Move over iPad! Sitting on our test bench is Australia’s latest Tablet PC, a beautiful 10 incher from the House of Tegatech.
You may know Tegatech as the key distributor and seller of UMPCs and ruggedised tablet PCs to list a few of their niche products. And you may know them from previous reviews we’ve done, like the MediSlate and the Ruvo Avox. This time Tegatech has used their expertise to develop their own device. It is a 10.2″ Tablet PC with built-in 3G modem and they are calling it TEGA. They worked with the Chinese manufacturer K.R.T. to develop an Australianised Tablet PC by adapting firmware and the touchscreen to suit our climate. As we mentioned in our Upcoming Reviews highlight: we quickly came to the conclusion that this is a very handsome and handy device with plenty of potential uses. So here’s a more in-depth take on this tablet and let’s see how our findings panned out over the last few weeks.
Always the most exciting part of any review.
You can usually tell from the packaging and the range of accessories how much care went into presenting the purchase to the new owner. My new machine came very complete indeed: it contained also a bottle of Asterix’s Magic Potion: Tegatech’s Clean Screen.
We wrote about it here and I suggested rather cheekily back then that “… they should bundle a bottle with every UMPC or touch tablet that they sell as this is a most needed accessory.” Looks like they’ve taken me up on that.
Just as great was the addition of a box of chocolates! No, it was not their own brand but I think it was a well appreciated but unnecessary attempt to bribe the reviewer… Unnecessary, because we generally have been pretty stoked with the quality of the gear that Tegatech send to us for review.
But, nonetheless, the unexpected surprise sits well with any purchaser so I might suggest making this an extra feature as well when shipping the goods…
Keeping in mind that I had the evaluation unit without the TEGA branding to test, which is almost exactly like the final product minus the logo, the box was pretty generic as well. The TTP-10 as this TEGA tablet is also known by, is very well protected in a air-cell sleeve but for day-to-day protection it comes with a leathery jacket that doubles as a stand (see picture). The cut-out holes did not quite line up with some of the ports but apart from that it will give a solid protection in daily use.
The obligatory power adapter and a very generic basic manual complete the package.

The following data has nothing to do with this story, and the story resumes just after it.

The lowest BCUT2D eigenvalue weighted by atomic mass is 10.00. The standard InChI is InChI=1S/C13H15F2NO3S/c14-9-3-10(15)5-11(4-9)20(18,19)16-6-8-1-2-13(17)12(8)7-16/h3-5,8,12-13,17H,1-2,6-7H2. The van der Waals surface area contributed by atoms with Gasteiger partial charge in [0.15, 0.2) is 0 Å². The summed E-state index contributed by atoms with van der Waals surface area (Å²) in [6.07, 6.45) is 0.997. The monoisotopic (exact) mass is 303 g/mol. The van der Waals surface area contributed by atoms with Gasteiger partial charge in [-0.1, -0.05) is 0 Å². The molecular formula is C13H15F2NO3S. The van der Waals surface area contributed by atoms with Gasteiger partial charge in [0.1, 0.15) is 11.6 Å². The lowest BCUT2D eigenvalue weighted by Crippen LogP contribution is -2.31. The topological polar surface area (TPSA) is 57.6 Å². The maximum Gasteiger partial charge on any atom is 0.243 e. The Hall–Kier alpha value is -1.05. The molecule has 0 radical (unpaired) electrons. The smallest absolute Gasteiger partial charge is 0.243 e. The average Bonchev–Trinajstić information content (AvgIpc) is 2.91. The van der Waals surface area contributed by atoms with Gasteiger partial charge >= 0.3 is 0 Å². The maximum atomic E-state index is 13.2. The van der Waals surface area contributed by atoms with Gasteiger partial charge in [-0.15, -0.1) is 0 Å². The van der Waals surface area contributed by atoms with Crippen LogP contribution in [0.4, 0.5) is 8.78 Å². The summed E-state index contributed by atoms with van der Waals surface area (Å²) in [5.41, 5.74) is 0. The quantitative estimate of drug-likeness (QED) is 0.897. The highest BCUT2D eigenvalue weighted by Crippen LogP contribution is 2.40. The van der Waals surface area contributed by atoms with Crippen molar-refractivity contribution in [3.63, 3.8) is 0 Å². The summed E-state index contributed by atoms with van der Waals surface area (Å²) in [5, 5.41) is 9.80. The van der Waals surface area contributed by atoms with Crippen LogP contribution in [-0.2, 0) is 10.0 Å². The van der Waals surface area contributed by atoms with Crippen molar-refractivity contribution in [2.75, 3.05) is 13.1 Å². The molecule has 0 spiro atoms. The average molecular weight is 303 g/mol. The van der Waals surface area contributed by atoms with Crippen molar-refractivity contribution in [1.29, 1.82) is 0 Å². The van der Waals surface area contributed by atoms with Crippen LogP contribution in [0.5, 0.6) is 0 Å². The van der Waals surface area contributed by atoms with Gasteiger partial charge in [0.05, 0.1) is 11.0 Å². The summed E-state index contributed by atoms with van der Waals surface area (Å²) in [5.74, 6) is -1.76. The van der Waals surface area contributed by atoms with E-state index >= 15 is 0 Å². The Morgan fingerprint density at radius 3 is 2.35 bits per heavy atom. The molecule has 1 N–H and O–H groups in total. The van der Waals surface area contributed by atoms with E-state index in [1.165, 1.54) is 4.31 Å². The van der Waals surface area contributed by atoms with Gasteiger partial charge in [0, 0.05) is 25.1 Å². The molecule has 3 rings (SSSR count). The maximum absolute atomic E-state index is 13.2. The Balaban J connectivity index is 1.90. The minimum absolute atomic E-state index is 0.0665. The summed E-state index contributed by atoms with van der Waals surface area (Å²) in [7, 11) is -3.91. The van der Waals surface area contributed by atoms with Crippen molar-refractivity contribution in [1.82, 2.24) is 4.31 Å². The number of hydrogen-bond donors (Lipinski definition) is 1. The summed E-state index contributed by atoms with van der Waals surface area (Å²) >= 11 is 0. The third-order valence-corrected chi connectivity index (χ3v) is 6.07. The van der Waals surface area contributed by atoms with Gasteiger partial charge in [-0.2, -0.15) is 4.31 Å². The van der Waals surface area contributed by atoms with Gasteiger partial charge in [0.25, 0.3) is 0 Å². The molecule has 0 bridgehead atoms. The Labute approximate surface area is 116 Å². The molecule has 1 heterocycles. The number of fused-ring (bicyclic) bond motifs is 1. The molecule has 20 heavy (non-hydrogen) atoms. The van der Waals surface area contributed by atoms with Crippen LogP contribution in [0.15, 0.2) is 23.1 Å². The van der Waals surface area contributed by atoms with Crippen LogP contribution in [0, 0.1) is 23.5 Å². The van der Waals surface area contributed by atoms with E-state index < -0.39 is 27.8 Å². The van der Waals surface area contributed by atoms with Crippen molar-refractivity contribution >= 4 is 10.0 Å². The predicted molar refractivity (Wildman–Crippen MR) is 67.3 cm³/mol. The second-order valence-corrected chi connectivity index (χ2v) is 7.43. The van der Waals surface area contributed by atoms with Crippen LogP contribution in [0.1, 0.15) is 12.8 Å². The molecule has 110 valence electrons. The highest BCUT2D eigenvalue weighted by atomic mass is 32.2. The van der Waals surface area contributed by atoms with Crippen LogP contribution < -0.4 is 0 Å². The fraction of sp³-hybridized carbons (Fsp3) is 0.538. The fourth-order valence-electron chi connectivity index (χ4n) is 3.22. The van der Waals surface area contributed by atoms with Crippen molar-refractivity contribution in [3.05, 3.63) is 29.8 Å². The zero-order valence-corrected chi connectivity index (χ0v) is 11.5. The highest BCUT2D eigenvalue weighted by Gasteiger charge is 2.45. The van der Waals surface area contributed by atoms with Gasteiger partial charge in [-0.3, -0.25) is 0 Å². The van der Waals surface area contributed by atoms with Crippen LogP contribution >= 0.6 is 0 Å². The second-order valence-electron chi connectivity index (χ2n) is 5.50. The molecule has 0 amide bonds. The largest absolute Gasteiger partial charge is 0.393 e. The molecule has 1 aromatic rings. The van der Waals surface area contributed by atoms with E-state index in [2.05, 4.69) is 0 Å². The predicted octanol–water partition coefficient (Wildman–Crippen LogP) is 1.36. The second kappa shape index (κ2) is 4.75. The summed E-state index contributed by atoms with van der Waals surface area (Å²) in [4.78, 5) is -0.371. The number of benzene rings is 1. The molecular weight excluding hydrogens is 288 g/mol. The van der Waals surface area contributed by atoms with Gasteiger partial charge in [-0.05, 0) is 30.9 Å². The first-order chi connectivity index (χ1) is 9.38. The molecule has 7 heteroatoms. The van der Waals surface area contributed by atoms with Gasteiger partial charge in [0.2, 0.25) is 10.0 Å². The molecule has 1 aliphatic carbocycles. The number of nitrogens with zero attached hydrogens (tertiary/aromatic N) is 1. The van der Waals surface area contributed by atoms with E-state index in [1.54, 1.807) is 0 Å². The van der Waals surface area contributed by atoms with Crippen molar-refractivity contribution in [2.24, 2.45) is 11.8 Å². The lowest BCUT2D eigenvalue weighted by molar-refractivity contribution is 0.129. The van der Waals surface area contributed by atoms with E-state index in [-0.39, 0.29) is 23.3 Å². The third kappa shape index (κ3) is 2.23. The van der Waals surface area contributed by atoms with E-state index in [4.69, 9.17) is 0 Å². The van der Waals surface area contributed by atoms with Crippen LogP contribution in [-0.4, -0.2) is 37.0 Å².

The TEGA tablet PC presents extraordinarily well: smooth but not slippery (critical for any handheld device!). Not a single button in sight except the sliding power switch on top, next to the 3 LED indicators (HDD, Power and Wireless).
On the front you have a 1.3MP camera and microphone. The left side sports a compound memory card reader (mainly SD) and a couple of USB connectors. The right side is a bit busier with audio connectors, LAN port, VGA and another USB connector as well as the AC power jack. At the very bottom resides the stylus.
The SIM card for 3G can be put into place by removing the battery. On the whole a very clean machine but surprisingly heavy. Not really at 1 kilo but the feel of it betrays a solid built quality.
Overall dimensions: 246.3 mm x 166.9 mm x 24.7 mm, 998g (put in an SD card and you’ll just tip the 1 kilo scale!)
Inside the TEGA TTP10
So what are the main features of this tablet PC? Here’s a quick summary and some comments.
- The 1024 x 600 display is a Resistive touch screen and viewable from most angles (at least through 150 degrees or so).
- It’s very responsive, helped by a reasonably fast Atom N270 ULV Processor from Intel, clocking in at 1.6 GHz.
- Despite having only 1GB of DDR2 RAM the unit is pretty fast for most tasks you’d do on a platform like this.
- No wonder that you’ll see similarly specced units popping up all over the place with minor variations on the same theme.
- Mine was already preloaded with Windows 7 Ultimate and Microsoft Office. That enabled us to straightaway do some testing from the get-go.
When you order this machine you can specify your OS or none so that you can put something like Ubunto on it. You can also specify an internal GPS which can be extremely handy if you use this machine for navigational purposes. See below. It has 802.11 a/b/g Wi-Fi + WCDMA\TD-SCDMA\CDMA2000 and includes built-in HSDPA modem (Sierra Wireless MC8790).
Being a tablet/slate/pad (see note at bottom) device, handwriting recognition is of prime importance. This is of course mainly of function of how W7 implements this but the interaction of screen & stylus has also a lot to do with the user experience. One word: it’s brilliant!
The same can be said of the on-screen keyboard. Looks great and is easy to use. I wouldn’t type a review like this on it but for quick emails it’s quite OK. This keyboard can be docked or you can have it floating on the screen. This is not a machine for heavy graphics, of course, but typical office-type graphics perform well on the 1GB DDR video memory. Even W7 Aero looks great and zippy – the only penalty you pay is in battery life. More on that later. All Microsoft Office apps are reasonably fast on this machine.